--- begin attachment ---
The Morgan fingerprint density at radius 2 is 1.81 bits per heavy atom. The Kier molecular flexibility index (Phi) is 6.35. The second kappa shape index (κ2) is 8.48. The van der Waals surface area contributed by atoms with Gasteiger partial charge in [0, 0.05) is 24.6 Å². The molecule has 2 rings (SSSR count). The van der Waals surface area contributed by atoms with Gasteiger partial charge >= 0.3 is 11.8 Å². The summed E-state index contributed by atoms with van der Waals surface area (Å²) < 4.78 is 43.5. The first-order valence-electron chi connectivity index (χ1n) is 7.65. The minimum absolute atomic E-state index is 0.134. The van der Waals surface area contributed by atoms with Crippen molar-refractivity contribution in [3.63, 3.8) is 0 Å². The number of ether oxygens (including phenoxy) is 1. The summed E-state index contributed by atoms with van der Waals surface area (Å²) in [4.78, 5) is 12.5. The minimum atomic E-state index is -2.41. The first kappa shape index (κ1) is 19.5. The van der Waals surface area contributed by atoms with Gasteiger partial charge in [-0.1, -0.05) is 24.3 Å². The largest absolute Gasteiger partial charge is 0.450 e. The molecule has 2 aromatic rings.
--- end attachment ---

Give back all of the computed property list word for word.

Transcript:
The Morgan fingerprint density at radius 2 is 1.81 bits per heavy atom. The Kier molecular flexibility index (Phi) is 6.35. The second kappa shape index (κ2) is 8.48. The van der Waals surface area contributed by atoms with Gasteiger partial charge in [0, 0.05) is 24.6 Å². The molecule has 2 rings (SSSR count). The van der Waals surface area contributed by atoms with Gasteiger partial charge >= 0.3 is 11.8 Å². The summed E-state index contributed by atoms with van der Waals surface area (Å²) < 4.78 is 43.5. The first-order valence-electron chi connectivity index (χ1n) is 7.65. The minimum absolute atomic E-state index is 0.134. The van der Waals surface area contributed by atoms with Crippen molar-refractivity contribution in [3.63, 3.8) is 0 Å². The number of ether oxygens (including phenoxy) is 1. The summed E-state index contributed by atoms with van der Waals surface area (Å²) in [4.78, 5) is 12.5. The minimum atomic E-state index is -2.41. The first kappa shape index (κ1) is 19.5. The van der Waals surface area contributed by atoms with Gasteiger partial charge in [-0.1, -0.05) is 24.3 Å². The largest absolute Gasteiger partial charge is 0.450 e. The molecule has 2 aromatic rings.